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2 men beating a man on the ground

You Don't Stand A Chance!

May 11, 20244 min read

Do you think you stand a chance against a violent attacker or multiple attackers, for that matter?

Well, that depends on how you train.

I spend a lot of time at the range, as you can imagine. I pay attention to what others are doing. I’m curious as to how gun owners prepare for a violent attack.

If you’re at the range for recreation alone, just want to hit bullseyes and don’t care about self or home defense, this video is not for you.

But if self-defense is why you own a gun, go to the range, and do nothing but shoot for bullseyes, then you ought to pay attention.

Let me ask you a few questions…

1. If you are attacked, do you think it will be prescheduled in advance, like your range session?

2. Do you think your attacker will stand still waiting for you to get your desired shots in target?

3. Do you think you will have time to get your grip, aim, and posture in order before you shoot?

4. If your gun doesn’t work in the middle of a fight, do you think you’ll have time to call the range safety officer or the shooter next to you to help you?

5. Do you think your body will function the same way while you’re fighting for your life as it functions when you stand calmly at the range having fun?

6. Do you think the shots you may miss during an attack have no consequences like the shots you miss at the range?

7. Do you think you get to pack up, go home, and post your results on Instagram?

These are but a few questions every gunowner needs to ask themselves when embarking on this journey.

Just because gun ownership is a right, and in and of itself a potential deterrant to criminals, doesn’t mean using it safely, responsibly, and lawfully is plug and play. Far from it.

Violent attacks can happen at home or while out and about.

They will be unannounced.

Attackers will be armed, moving fast and furious, and often in packs.

Your body will not function normally.

Your reaction will have to be subconscious and effective immediately.

The incident will be over in seconds and not without consequences.

And no. You don’t get to go home and share pics on social media.

So, be honest and tell me, do your range sessions prepare you at all for any of that?

I will not speak for you, but I can tell you with confidence that almost 100% of range goers I see do nothing other than stand and shoot for bullseyes and most with poor fundamentals. And there aren’t that many bullseyes at that.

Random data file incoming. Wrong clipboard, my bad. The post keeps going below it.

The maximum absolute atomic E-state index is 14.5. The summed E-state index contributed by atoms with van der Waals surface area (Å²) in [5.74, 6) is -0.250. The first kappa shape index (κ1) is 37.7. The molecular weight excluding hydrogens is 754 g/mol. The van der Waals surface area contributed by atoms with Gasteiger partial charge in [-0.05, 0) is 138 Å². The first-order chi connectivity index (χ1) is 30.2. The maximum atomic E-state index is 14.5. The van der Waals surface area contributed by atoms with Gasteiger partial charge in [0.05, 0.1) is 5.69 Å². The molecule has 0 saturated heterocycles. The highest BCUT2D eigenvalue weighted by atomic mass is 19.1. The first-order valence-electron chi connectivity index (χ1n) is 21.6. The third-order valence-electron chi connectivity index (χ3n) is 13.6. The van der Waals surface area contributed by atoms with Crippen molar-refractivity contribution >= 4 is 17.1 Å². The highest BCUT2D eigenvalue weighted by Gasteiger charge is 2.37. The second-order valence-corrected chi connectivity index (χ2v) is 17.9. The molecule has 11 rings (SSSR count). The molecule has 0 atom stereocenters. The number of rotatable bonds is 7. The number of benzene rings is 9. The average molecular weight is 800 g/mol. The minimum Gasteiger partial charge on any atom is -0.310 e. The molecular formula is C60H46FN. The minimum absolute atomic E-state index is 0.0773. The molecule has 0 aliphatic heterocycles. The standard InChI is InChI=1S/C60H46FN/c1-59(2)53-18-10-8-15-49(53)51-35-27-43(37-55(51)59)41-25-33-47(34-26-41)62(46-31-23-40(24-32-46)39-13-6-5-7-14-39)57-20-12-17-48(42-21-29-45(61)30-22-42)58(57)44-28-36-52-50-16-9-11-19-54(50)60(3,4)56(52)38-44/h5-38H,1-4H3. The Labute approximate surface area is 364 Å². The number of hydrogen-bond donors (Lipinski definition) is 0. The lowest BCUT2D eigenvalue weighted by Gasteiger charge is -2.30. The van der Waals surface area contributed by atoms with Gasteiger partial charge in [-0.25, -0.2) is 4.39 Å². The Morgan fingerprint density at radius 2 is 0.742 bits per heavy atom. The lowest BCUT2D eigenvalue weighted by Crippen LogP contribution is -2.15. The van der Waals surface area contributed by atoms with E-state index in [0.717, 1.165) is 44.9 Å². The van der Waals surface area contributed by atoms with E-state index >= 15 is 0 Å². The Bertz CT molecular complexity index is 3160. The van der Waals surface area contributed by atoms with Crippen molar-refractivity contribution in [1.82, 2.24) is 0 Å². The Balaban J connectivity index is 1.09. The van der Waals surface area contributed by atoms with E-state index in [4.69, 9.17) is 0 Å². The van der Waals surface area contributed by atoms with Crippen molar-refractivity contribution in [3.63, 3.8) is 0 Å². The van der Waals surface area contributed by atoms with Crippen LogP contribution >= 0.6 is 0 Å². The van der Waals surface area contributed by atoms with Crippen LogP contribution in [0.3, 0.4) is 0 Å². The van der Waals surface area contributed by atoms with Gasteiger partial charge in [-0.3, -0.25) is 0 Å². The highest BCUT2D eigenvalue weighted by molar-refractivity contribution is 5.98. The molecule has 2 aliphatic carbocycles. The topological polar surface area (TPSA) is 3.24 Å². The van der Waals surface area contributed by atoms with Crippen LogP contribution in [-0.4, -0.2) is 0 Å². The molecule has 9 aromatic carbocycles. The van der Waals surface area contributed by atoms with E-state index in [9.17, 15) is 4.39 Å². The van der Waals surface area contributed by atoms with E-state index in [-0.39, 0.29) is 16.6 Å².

Now, don’t get me wrong. Shooting accurately, and gradually building basic skills IS an important part of that journey, but it can’t end there. It simply isn’t enough.

If you don’t elevate your training over time to address the dynamics of a violent attack, you will not be able to handle it and most likely end up a victim dead or alive.

If you can barely hit bullseyes in a controlled environment with a fully functioning body and poor fundamentals, how do you expect to get effective hits on a fast moving target when your adrenaline is through the roof, you can’t feel your extremities, have no time to think, and your life is on the line?

You will fight the way you train and if all you do is stand still, shoot bullseyes, and go home don’t expect to be on the right side of a violent attack when it’s all over.

As it is there is no guarantee you will even if you were well trained, but the odds of dominating and surviving such an attack are increased exponentially in your favor and even those around you if you are.

To get to that point takes the proper instruction and practice over months and years. 80% should be at home with dryfire training, and 20% at the range applying the skills that matter most under pressure.

Your instructor should always have a lesson plan and give you specific homework assignments to help you focus your training on the right skills and in the right way.

If you’re serious about being able to defend yourself safely, responsibly, and lawfully with a firearm then it’s time to rethink your training habits.

Hopefully, none of us ever need these skills, but take it from a lucky victim, it only takes once to wish you made the investment and put in the time.

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Joe Yagar

Joe Yagar is a NRA Certified Instructor in the Bradenton-Sarasota area.

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